Ahmed and the Oblivion Machines
Reviewed by Steven H Silver
Ray Bradbury's latest book is a short fable, Ahmed and the Oblivion Machines, about a young Arab boy who falls from the back of a camel. His father's caravan continues, not realizing that Ahmed has fallen behind. As the young boy wonders, lost, alone and scared in the desert, he comes across a buried statue which his tears bring to life. The statue turns out to be the long lost god Gonn-ben-Allah who tries to teach Ahmed while rescuing him from the desert.
As the fable Bradbury claims it to be, Ahmed and the Oblivion Machines is a little obtuse, although some of Bradbury's meaning does come through. The desert in which Ahmed is lost reveals itself to be the spiritual wasteland of the twentieth century. Buried beneath the sands, along with Gonn-ben-Allah, Ahmed learns, are other lost gods as well as vanquished cities which man has forgotten. But the wasteland does more than hide the lost history and faith of man, it also conceals the possible future beliefs and history of mankind. Ahmed begins to see these possibilities, but of course, much is still hidden by the drifting dunes.
Like the twentieth century, Ahmed begins firmly attached to the ground, although he looks up at the birds in the sky and asks his father about the ability to fly. His father replies that the bird was lost, but has now found its way and that shortly man would be able to fly. Like the bird, when Ahmed is given to power of flight by Gonn-ben-Allah, he is able to begin to find his way and is no longer lost, either spiritually or physically.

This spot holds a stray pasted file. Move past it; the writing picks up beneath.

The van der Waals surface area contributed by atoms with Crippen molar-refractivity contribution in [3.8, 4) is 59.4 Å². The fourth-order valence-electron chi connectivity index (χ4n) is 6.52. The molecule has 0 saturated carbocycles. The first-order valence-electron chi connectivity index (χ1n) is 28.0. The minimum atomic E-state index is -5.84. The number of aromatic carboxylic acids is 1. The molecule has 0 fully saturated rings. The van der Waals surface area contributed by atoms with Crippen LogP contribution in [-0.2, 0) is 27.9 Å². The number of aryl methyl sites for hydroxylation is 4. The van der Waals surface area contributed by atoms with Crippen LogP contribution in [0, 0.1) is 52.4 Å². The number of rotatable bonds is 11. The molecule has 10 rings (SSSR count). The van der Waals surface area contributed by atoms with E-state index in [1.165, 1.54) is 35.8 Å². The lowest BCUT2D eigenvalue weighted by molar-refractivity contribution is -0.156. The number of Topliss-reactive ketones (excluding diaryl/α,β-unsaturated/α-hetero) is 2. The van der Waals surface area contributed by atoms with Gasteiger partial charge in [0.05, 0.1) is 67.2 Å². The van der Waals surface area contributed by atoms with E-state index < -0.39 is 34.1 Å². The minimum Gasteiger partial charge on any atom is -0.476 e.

At the same time, Gonn-ben-Allah teaches Ahmed the age-old coming-of-age lesson of self reliance. Attempting to return to his father, Ahmed is told "He is your past, You must be your future. Put him away." But Ahmed's father is more than simply his father, he also represents adherence to tradition, for Gonn, Ahmed's new guide/god, continues "Remove him from my limbs, my heart, my head." It is only after Ahmed figuratively renounces his father (and his father's ways) that the reborn god Gonn can come into his own to give guidance to Ahmed.
Gonn's guidance can only permit Ahmed to try, not necessarily to succeed. To reinforce this, Gonn shows Ahmed sights of others who attempted Ahmed's dream of flight, beginning with Icarus, who flew too close to the sun, and continuing through balloon attempts to hang gliders. Eventually, Ahmed is given a glimpse of the future which, Gonn tells him, is the same as prayer. Once Ahmed comes to terms with who he is as an individual, he is ready to return to his father. Ahmed will then be able to be his own person, independent of, but not immune to, outside influences.
Unfortunately, Bradbury's imagery and symbolism get in the way of the story. The reader who tries to read Ahmed and the Oblivion Machines for plot alone, as can be done in great fables, will find themselves enterring an almost Becket-esque world of the absurd. Bradbury has proven, time and again, that he knows how to spin a good fable, not least of which is his early book The Martian Chronicles. However, that work, made up of several short pieces, contained a plot to carry the reader's interest, the ingredient sadly lacking from his newest fable.
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